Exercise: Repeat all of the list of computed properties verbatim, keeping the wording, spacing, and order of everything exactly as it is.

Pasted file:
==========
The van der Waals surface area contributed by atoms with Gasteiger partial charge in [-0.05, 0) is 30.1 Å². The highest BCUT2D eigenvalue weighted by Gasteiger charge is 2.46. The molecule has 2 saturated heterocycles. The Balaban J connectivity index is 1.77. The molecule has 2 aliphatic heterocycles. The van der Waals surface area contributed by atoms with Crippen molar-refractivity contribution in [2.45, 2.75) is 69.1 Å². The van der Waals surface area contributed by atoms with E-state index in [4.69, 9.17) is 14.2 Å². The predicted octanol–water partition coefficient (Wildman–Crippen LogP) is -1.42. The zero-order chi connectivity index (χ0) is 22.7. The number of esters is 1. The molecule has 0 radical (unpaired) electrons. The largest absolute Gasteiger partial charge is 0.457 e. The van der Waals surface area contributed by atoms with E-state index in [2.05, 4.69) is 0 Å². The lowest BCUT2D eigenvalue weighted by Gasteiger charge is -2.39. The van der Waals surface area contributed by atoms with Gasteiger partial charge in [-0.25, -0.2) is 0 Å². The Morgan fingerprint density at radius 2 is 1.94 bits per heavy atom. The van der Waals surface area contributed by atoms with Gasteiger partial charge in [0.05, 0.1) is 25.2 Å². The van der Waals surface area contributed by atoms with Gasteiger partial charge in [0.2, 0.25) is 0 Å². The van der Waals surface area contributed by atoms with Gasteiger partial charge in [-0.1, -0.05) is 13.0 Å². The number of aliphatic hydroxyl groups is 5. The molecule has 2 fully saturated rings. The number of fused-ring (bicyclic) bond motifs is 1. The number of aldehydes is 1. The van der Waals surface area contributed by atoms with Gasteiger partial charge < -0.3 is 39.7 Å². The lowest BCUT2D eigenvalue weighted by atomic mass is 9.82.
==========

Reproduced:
The van der Waals surface area contributed by atoms with Gasteiger partial charge in [-0.05, 0) is 30.1 Å². The highest BCUT2D eigenvalue weighted by Gasteiger charge is 2.46. The molecule has 2 saturated heterocycles. The Balaban J connectivity index is 1.77. The molecule has 2 aliphatic heterocycles. The van der Waals surface area contributed by atoms with Crippen molar-refractivity contribution in [2.45, 2.75) is 69.1 Å². The van der Waals surface area contributed by atoms with E-state index in [4.69, 9.17) is 14.2 Å². The predicted octanol–water partition coefficient (Wildman–Crippen LogP) is -1.42. The zero-order chi connectivity index (χ0) is 22.7. The number of esters is 1. The molecule has 0 radical (unpaired) electrons. The largest absolute Gasteiger partial charge is 0.457 e. The van der Waals surface area contributed by atoms with E-state index in [2.05, 4.69) is 0 Å². The lowest BCUT2D eigenvalue weighted by Gasteiger charge is -2.39. The van der Waals surface area contributed by atoms with Gasteiger partial charge in [-0.25, -0.2) is 0 Å². The Morgan fingerprint density at radius 2 is 1.94 bits per heavy atom. The van der Waals surface area contributed by atoms with Gasteiger partial charge in [0.05, 0.1) is 25.2 Å². The van der Waals surface area contributed by atoms with Gasteiger partial charge in [0.2, 0.25) is 0 Å². The van der Waals surface area contributed by atoms with Gasteiger partial charge in [-0.1, -0.05) is 13.0 Å². The number of aliphatic hydroxyl groups is 5. The molecule has 2 fully saturated rings. The number of fused-ring (bicyclic) bond motifs is 1. The number of aldehydes is 1. The van der Waals surface area contributed by atoms with Gasteiger partial charge < -0.3 is 39.7 Å². The lowest BCUT2D eigenvalue weighted by atomic mass is 9.82.